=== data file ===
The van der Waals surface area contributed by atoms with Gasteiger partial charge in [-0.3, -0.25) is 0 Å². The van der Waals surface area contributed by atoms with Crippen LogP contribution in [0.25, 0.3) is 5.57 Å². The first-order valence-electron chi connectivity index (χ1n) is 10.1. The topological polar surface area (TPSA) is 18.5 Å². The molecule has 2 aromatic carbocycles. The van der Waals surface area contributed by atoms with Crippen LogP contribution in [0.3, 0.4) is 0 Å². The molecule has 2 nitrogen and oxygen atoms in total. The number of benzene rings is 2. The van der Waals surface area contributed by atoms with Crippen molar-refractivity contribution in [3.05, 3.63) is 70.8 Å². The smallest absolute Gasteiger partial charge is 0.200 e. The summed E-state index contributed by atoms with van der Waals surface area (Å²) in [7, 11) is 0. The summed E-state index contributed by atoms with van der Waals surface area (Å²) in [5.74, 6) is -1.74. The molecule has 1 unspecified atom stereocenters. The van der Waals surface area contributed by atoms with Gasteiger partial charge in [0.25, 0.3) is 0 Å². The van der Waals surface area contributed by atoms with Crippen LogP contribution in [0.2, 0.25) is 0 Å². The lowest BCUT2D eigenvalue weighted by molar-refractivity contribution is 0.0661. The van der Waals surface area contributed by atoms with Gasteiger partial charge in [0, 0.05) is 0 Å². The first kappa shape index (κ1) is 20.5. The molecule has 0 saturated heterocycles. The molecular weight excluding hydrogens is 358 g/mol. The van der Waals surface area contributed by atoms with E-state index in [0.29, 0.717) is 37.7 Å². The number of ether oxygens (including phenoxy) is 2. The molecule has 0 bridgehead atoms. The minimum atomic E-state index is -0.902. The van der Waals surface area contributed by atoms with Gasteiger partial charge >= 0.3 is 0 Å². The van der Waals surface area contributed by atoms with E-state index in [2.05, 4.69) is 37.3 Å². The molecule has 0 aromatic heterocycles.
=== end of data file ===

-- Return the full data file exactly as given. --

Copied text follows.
The van der Waals surface area contributed by atoms with Gasteiger partial charge in [-0.3, -0.25) is 0 Å². The van der Waals surface area contributed by atoms with Crippen LogP contribution in [0.25, 0.3) is 5.57 Å². The first-order valence-electron chi connectivity index (χ1n) is 10.1. The topological polar surface area (TPSA) is 18.5 Å². The molecule has 2 aromatic carbocycles. The van der Waals surface area contributed by atoms with Crippen LogP contribution in [0.3, 0.4) is 0 Å². The molecule has 2 nitrogen and oxygen atoms in total. The number of benzene rings is 2. The van der Waals surface area contributed by atoms with Crippen molar-refractivity contribution in [3.05, 3.63) is 70.8 Å². The smallest absolute Gasteiger partial charge is 0.200 e. The summed E-state index contributed by atoms with van der Waals surface area (Å²) in [7, 11) is 0. The summed E-state index contributed by atoms with van der Waals surface area (Å²) in [5.74, 6) is -1.74. The molecule has 1 unspecified atom stereocenters. The van der Waals surface area contributed by atoms with Gasteiger partial charge in [0.25, 0.3) is 0 Å². The van der Waals surface area contributed by atoms with Crippen LogP contribution in [0.2, 0.25) is 0 Å². The lowest BCUT2D eigenvalue weighted by molar-refractivity contribution is 0.0661. The van der Waals surface area contributed by atoms with Gasteiger partial charge in [0, 0.05) is 0 Å². The first kappa shape index (κ1) is 20.5. The molecule has 0 saturated heterocycles. The molecular weight excluding hydrogens is 358 g/mol. The van der Waals surface area contributed by atoms with E-state index in [0.29, 0.717) is 37.7 Å². The number of ether oxygens (including phenoxy) is 2. The molecule has 0 bridgehead atoms. The minimum atomic E-state index is -0.902. The van der Waals surface area contributed by atoms with Gasteiger partial charge >= 0.3 is 0 Å². The van der Waals surface area contributed by atoms with E-state index in [2.05, 4.69) is 37.3 Å². The molecule has 0 aromatic heterocycles.